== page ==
Copeland, Corbyn and the future of nuclear

Submitted by Matthew on 1 February, 2017 - 10:45 Author: Luke Hardy

The by-election in Copeland in Cumbria focused attention on the Labour Party’s attitude to nuclear energy. The Sellafield nuclear reprocessing plant is the largest employer in the constituency and the previous Labour MP Jamie Reed is leaving politics to work in the nuclear industry.

Over the last 30 years the default position of the left has been to oppose nuclear energy. However recently Corbyn visited the constituency and told Labour members that nuclear power would be part of Britain’s “energy mix” under a Labour government. This statement has caused some controversy on the left.

Socialists should deal in facts. To move away from fossil fuels to greener energy and at the same time keep the lights on cannot be achieved just by an expansion of renewables such as wind and solar. Socialists should therefore advocate a new generation of publicly-owned, safe nuclear energy.

To support moving to a carbon neutral renewable-dominated electricity industry you need a baseline level of of electricity generation that can provide sufficient predictable reserve power to the grid. Power supply needs to be there when the wind doesn’t blow, when the sun doesn’t shine and if there is a drought. Whilst there are some renewable energy forms like hydro and tidal that can provide this baseline they are very geographically specific and require vast numbers of operations to provide the amount of power a nuclear power station can.

Britain has a small and ageing fleet of seven nuclear power stations (with 15 reactors) built between the late 60s and the early 80s. Despite this, during quarter 3 of 2016, nuclear energy provided 25% of electricity generated in the UK. Renewables provided another 25%, and fossil fuels 50%, of which gas was by far the largest. A massive programme of investments in renewable energy would be needed to close this gap. It is currently made up by fossil fuel generation. Renewable energy alone will not be able to provide the shortfall without at least keeping the nuclear plants open. But to provide energy security into the next decades we need to replace and expand these ageing plants.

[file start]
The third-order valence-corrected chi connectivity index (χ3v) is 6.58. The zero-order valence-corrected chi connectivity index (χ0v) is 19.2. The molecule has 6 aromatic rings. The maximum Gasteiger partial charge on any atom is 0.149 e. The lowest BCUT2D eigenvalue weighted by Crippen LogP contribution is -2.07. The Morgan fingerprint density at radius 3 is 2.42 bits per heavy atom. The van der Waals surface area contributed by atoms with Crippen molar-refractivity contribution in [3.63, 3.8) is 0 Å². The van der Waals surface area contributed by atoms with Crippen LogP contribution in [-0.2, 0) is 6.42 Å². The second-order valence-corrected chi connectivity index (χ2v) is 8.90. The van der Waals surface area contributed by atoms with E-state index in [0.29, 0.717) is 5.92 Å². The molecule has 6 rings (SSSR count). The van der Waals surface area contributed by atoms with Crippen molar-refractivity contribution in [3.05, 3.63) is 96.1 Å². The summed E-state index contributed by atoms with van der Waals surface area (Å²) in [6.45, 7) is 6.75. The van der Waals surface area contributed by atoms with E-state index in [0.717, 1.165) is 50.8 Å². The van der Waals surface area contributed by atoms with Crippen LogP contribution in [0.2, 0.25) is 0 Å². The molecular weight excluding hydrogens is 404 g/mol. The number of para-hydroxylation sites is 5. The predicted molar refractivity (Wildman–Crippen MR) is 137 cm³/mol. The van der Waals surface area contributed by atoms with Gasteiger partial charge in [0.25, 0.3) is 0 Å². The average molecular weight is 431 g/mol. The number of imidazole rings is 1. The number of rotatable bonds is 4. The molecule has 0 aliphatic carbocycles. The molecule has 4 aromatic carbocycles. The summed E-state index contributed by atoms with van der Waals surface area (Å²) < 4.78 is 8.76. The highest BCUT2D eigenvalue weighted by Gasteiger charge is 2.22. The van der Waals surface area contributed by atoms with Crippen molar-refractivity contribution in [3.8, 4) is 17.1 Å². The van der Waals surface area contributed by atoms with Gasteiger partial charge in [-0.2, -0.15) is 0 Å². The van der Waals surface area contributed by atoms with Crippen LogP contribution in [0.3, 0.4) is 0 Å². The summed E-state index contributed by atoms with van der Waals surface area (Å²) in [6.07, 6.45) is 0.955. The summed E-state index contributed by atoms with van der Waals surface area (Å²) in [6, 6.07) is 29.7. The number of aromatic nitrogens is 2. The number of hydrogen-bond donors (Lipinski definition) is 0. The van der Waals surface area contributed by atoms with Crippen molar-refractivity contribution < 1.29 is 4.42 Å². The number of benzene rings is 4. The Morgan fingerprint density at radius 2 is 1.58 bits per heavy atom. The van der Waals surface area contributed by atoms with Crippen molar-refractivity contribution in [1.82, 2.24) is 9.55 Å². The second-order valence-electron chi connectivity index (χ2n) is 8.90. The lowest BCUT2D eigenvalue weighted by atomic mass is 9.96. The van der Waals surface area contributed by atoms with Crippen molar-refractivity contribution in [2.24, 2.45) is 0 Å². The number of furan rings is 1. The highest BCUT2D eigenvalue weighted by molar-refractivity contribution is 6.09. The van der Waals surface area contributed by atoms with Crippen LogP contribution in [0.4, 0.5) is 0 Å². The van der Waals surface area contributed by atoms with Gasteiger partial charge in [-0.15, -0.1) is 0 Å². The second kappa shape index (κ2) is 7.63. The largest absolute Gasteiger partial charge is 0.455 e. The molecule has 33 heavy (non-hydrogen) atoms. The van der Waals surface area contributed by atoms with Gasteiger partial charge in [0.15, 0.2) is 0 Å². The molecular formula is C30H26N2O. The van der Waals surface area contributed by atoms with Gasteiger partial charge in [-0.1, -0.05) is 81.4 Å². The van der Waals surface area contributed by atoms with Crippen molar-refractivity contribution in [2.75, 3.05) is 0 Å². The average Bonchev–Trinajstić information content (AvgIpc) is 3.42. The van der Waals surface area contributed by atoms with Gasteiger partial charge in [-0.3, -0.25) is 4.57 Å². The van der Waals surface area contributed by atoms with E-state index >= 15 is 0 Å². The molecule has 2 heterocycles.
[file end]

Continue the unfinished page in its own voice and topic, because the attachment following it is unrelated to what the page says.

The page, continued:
There are four main objections to nuclear power from the left.

The first is that the amount, and enduring radioactivity, of the waste produced. These are serious issues. However third and fourth generation reactors dramatically cut down the amount and level of radioactivity of the waste. Safe handling of waste by responsible publicly-owned bodies can and does minimise this issue. In the future fusion energy maybe be developed with research and public investment that profit making companies will not provide. Fusion power could eliminate waste entirely.

The second issue is safety. While many opponents of nuclear do recognise that nuclear in western Europe has a very good safety record compared to all other technologies, the point is made that when things do go wrong they have very dangerous consequences. Properly-regulated generation and modern safeguards can and will deal with the problems of the past. The reactors at Fukushima for instance were made using an ageing design; warnings had already been raised. Faults in training and avoidable human error helped cause the relatively minor incident at Three Mile Island. The Chernobyl disaster was a result of the neglect and negligence of the rotten bureaucracy of the Stalinist state in its dying days. Public ownership, workers control and democratic administration could have stopped all of these incidents. There is always some potential risk but pollution and global warming is a key threat; safe regulated nuclear energy is an indispensible part of the answer to this.

The third objection has been cost. While initial outlay on nuclear energy plants is expensive, once up and running plants are one of the most efficient non-fossil-fuel based ways of producing large amounts of power. The estimated unit cost of nuclear is cheaper then solar, tidal and offshore wind generation. The Hinckley Point deal that the Tory government has greed with EDF, to build a new nuclear plant is a terrible deal for users of power due to the high guaranteed strike price. However this deal tells us more about the issues with privatised energy then nuclear energy per se. A publicly-owned and funded nuclear sector would eliminate such rotten deals.

The fourth issue has been the relationship between civilian nuclear energy and nuclear weapons. The history of nuclear energy in the UK is intertwined with the British government’s nuclear weapons programme. However this isn’t the case for most countries with nuclear energy. There is no contradiction between supporting new nuclear energy generation and opposing all nuclear weapons. The coupling of an anti-nuclear energy stance with the very necessary campaign to ban the bomb undermines the campaign as it alienates it from these who see nuclear energy as important.

Labour and the left should be fighting for the common ownership of the energy sector. New safe nuclear generation has to be a key part of any working-class plan for keeping the lights on and stemming human-made climate change.